Slitherine is looking for an “Assistant Producer – Hardcore Wargaming.”
As an Assistant Producer at Slitherine, you will have the opportunity to work with a range of teams on a varied roster of internal and external hardcore wargame projects, helping to ensure their success and maintaining the quality that they have become known for. You will have the support of producers and senior producers and the opportunity to mentor you and help you progress your career towards becoming a associate producer and beyond. This is a remote position available to anyone worldwide. This is an ideal role for someone trying to break in to the industry as no prior experience is required.
Further details can be found here. They are also currently looking for a Junior PR Manager.
The Telemus Group seeks a graduate student for a part-time paid internship between September 2022 and May 2023, with a commitment of 10-15 hours per week. Work may either be done remotely or at the Telemus Group office in McLean, VA. Intern residency in the greater Washington, DC area is looked on favorably, but not a requirement for strong candidates.
Additional details can be found below. The deadline for applications is September 15.
This is a full-time civilian position at the U.S. Army War College (USAWC) as provided under Title 10 USC 4021. Initial appointment will be for 6 months. The appointment may be renewed for up to one year in total. The position is structured for recently matriculated undergraduates with an interest in developing and teaching educational wargames for use in strategic-level education.
•Collaborate with professional strategic game developers and faculty to design, develop and teach custom strategic games in graduate-level curriculum and to inform senior leader decision making
•Collaborate with Department of Defense Officials to determine the scope and applicability of wargames as a technique for conducting research into issue of military strategic importance
•Serve as a member of a gaming team in teaching games in graduate-level education and in developing games that inform senior leader decision making
•Participate in wargames and workshops, and write and publish on matters of importance related to strategic wargaming
•Engage in internal and external service in support of institutional missions
•Support faculty in the execution of wargames
Conditions of Employment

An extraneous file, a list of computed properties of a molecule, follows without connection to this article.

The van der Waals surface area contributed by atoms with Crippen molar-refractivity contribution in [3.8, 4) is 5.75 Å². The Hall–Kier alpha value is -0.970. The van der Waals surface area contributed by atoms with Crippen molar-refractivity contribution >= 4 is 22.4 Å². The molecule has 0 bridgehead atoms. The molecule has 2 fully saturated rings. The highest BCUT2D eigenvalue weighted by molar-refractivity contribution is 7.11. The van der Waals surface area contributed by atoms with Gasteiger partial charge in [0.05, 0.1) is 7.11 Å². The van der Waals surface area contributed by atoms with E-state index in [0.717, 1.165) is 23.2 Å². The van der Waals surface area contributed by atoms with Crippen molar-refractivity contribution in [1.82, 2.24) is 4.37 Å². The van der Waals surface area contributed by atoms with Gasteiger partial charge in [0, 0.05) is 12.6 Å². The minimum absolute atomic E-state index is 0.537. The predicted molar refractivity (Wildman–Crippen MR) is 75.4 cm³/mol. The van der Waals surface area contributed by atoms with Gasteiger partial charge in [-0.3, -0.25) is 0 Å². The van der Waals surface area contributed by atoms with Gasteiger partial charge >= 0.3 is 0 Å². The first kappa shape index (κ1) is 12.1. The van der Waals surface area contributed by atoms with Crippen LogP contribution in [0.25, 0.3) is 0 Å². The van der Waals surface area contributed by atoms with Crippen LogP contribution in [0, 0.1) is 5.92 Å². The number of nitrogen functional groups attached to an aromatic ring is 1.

•Appointment may be subject to a suitability or fitness determination, as determined by a completed background investigation.
•Must be able to obtain and maintain a SECRET security clearance.
Who May Apply: US Citizens
Full details at USAJobs at the link above. The competition closes on 4 August 2022.
“Wargames in the Pink Tower” (part two of a four part BBC miniseries on nuclear weapons and war) is about nuclear deterrence and the use of wargaming during the Cold War. The producers used parts of the audio recording of Thomas Schelling’s keynote to the Connections US 2014 Conference along with material from Fred Kaplan, Sir Lawrence Freedman, Sharon Ghamari-Tabrizi, Graham Allison, and Paul Bracken. A fascinating glimpse into how nuclear deterrence and wargaming is presented to the general public.
The Institute for Defense Analyses has released a new video in which Dan Chiu, Yuna Wong and Akar Bharadvaj discuss the value of wargaming—and the importance of innovation and diversity in wargame design.
The Military Operations Research Society will offer a short online course on gaming cyber and information operations from 30 August to 1 September 2023, taught by Ed McGrady. Further details and registration information are available at the link.
Games are tools that professionals can use to understand complex problems. Problems where there really is no good solution. Problems where there are two opposing sides. Problems of deterrence and belief.
Cyber security and information operations incorporate all of these challenges and more. But cyber games are often seen solely through the focus of computer-based games. Information operations games are thought to be too hard to execute and adjudicate. And while computer mediated exercises and games have a role in cyber preparedness, so do manual games that focus on organization, conceptualization, and experimentation. In this game design course, we will focus on building manual, professional, games designed to explore, train, or educate on issues surrounding cyber security and information operations.